Eastern Oklahoma VA Health Care System
American Heart Month - A Veteran’s Story
February is American Heart Month. VA Women's Health Services, in collaboration with the American Heart Association, is joining this national movement to raise awareness and education about heart disease and stroke among women Veterans.
Here is one Veteran’s story…
“Just a Normal Day”
In July 2017, on a blistering Oklahoma summer day, Jeanette Hester, Human Resources Staff Supervisor for the Eastern Oklahoma VA Health Care System, walked from her office to the main campus of the Jack C. Montgomery VA Medical Center.
“It was just a normal day,” said Hester, who served 21 years in the Army. “I had just had a staff meeting and then I grabbed some paperwork to go up the hill. As I was walking up, it was hard to breathe and I had to stop. It was pretty hot. I didn’t think a whole lot about it.”
When she got to Prosthetics, Hester told Lisa Hamilton, a VA co-worker, the she felt tired and anxious. Hamilton assessed Hester and noted that she was hot and clammy to the touch. Hester also described feeling pressure in the center of her chest.
“Lisa tried to get me to go to the Emergency Department,” said Hester. “I wouldn’t go. I was stressed coming in to work that day. I’m just tired (she thought).”
Not taking no for an answer, Hamilton and two Prosthetics staff members took Hester to the Emergency Department in a wheelchair.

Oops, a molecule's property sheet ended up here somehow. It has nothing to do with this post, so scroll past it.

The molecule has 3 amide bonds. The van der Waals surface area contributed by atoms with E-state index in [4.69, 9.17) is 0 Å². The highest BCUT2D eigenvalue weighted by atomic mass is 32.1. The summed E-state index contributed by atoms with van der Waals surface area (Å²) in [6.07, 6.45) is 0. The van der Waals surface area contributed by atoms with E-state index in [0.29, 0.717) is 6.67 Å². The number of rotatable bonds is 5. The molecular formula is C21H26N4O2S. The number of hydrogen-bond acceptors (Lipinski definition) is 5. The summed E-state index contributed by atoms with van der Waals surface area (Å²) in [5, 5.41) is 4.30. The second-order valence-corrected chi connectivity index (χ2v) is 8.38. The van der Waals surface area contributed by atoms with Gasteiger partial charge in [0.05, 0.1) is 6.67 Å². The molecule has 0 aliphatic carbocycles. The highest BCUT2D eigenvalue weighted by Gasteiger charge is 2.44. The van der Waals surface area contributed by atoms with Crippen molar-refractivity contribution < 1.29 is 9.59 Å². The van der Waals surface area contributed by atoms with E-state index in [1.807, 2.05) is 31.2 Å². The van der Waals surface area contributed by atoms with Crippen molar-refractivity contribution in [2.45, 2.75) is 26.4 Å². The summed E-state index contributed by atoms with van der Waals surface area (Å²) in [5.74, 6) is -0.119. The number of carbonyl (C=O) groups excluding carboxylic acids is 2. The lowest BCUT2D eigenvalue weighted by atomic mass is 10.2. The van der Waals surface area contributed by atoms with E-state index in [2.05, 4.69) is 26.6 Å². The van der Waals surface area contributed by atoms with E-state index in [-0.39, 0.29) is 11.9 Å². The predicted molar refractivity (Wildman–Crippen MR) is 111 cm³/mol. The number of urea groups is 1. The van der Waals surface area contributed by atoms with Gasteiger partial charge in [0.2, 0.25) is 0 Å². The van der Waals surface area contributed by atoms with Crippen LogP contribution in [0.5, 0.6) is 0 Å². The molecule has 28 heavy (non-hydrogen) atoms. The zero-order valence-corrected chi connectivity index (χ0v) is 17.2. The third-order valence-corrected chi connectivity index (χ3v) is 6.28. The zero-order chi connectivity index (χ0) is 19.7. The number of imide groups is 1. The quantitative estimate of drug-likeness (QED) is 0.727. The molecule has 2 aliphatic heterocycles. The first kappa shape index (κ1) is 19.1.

An Electrocardiogram (EKG) revealed Hester was having a heart attack.
“I was in disbelief because I had never had any health problems,” said Hester. “No blood pressure issues. Nothing.”
She was transported to St. Francis Hospital in Tulsa where she received four stents and admitted to the cardiac intensive care unit.
While St. Francis staff prepped Hester to see family, her heart stopped.
“I crashed and coded,” said Hester. “I didn’t even know anyone was there.”
A week later, Hester received a pacemaker and a defibrillator.
"I’m on medication for the rest of my life, but I’m still here.”
Since being discharged, Hester has had to come to terms with a new reality.
“I feel fine, but I’m limited now,” she said. “When I start doing things like exercising, I can tell the difference. It’s not as easy for me and that’s really hard for me to accept. I have to monitor my weight and my blood pressure every week. I’m on medication for the rest of my life, but I’m still here.”
Looking back, Hester said there were warning signs.
“Two months leading up to the heart attack, there were signs like unexplained weight gain,” she said. “I couldn’t lose the weight. I was tired all the time. I would go home from work and just pass out on the couch, which is not normal. And they said that was probably because my heart was getting weaker. I just didn’t know it.”
Hester encourages other women to pay close attention to their body.
“It was telling me that there was a problem,” she said. “But I wasn’t paying attention to it. I knew the exhaustion level that I had and I knew the amount of stress I had. My weight wasn’t normal, but I was just brushing it all off as just stress instead of going and getting it checked out and finding out what was wrong. Pay attention to your body and learn how to manage stress.”
Heart Disease in Women
An estimated 44 million women in the U.S. are affected by cardiovascular diseases.
The symptoms of heart attack can be different in women versus men, and are often misunderstood—even by some physicians.
Ninety percent of women have one or more risk factors for heart disease or stroke; however 80 percent of heart disease and stroke events may be prevented by lifestyle changes and education.
We encourage you to Know Your Numbers: blood pressure, cholesterol, blood sugar and BMI (body mass index).